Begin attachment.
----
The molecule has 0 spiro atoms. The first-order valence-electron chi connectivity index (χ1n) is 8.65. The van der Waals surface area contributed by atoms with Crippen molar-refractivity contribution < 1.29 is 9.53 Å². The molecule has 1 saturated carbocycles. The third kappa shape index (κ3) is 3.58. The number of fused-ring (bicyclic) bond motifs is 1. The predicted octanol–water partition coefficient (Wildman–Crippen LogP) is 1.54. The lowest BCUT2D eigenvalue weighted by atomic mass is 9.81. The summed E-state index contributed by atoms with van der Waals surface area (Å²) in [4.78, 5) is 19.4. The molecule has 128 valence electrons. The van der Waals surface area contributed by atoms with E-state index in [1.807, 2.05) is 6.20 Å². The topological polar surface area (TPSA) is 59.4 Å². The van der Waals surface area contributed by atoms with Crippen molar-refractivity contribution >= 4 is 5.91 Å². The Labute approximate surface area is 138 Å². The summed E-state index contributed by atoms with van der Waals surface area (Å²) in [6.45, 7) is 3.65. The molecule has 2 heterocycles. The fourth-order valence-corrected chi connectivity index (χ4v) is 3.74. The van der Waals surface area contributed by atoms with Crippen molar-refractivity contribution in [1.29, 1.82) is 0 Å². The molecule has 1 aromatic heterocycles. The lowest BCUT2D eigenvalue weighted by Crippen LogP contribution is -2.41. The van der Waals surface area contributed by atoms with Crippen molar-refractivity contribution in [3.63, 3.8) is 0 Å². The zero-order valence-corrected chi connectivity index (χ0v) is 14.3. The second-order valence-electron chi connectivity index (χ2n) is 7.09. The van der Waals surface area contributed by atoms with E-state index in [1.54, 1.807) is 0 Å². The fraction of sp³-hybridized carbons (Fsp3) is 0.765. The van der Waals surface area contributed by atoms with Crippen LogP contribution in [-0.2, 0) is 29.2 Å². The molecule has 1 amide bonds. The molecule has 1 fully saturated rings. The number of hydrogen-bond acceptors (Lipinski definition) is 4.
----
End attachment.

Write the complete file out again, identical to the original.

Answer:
The molecule has 0 spiro atoms. The first-order valence-electron chi connectivity index (χ1n) is 8.65. The van der Waals surface area contributed by atoms with Crippen molar-refractivity contribution < 1.29 is 9.53 Å². The molecule has 1 saturated carbocycles. The third kappa shape index (κ3) is 3.58. The number of fused-ring (bicyclic) bond motifs is 1. The predicted octanol–water partition coefficient (Wildman–Crippen LogP) is 1.54. The lowest BCUT2D eigenvalue weighted by atomic mass is 9.81. The summed E-state index contributed by atoms with van der Waals surface area (Å²) in [4.78, 5) is 19.4. The molecule has 128 valence electrons. The van der Waals surface area contributed by atoms with E-state index in [1.807, 2.05) is 6.20 Å². The topological polar surface area (TPSA) is 59.4 Å². The van der Waals surface area contributed by atoms with Crippen molar-refractivity contribution >= 4 is 5.91 Å². The Labute approximate surface area is 138 Å². The summed E-state index contributed by atoms with van der Waals surface area (Å²) in [6.45, 7) is 3.65. The molecule has 2 heterocycles. The fourth-order valence-corrected chi connectivity index (χ4v) is 3.74. The van der Waals surface area contributed by atoms with Crippen molar-refractivity contribution in [1.29, 1.82) is 0 Å². The molecule has 1 aromatic heterocycles. The lowest BCUT2D eigenvalue weighted by Crippen LogP contribution is -2.41. The van der Waals surface area contributed by atoms with Crippen molar-refractivity contribution in [3.63, 3.8) is 0 Å². The zero-order valence-corrected chi connectivity index (χ0v) is 14.3. The second-order valence-electron chi connectivity index (χ2n) is 7.09. The van der Waals surface area contributed by atoms with E-state index in [1.54, 1.807) is 0 Å². The fraction of sp³-hybridized carbons (Fsp3) is 0.765. The van der Waals surface area contributed by atoms with Crippen LogP contribution in [-0.2, 0) is 29.2 Å². The molecule has 1 amide bonds. The molecule has 1 fully saturated rings. The number of hydrogen-bond acceptors (Lipinski definition) is 4.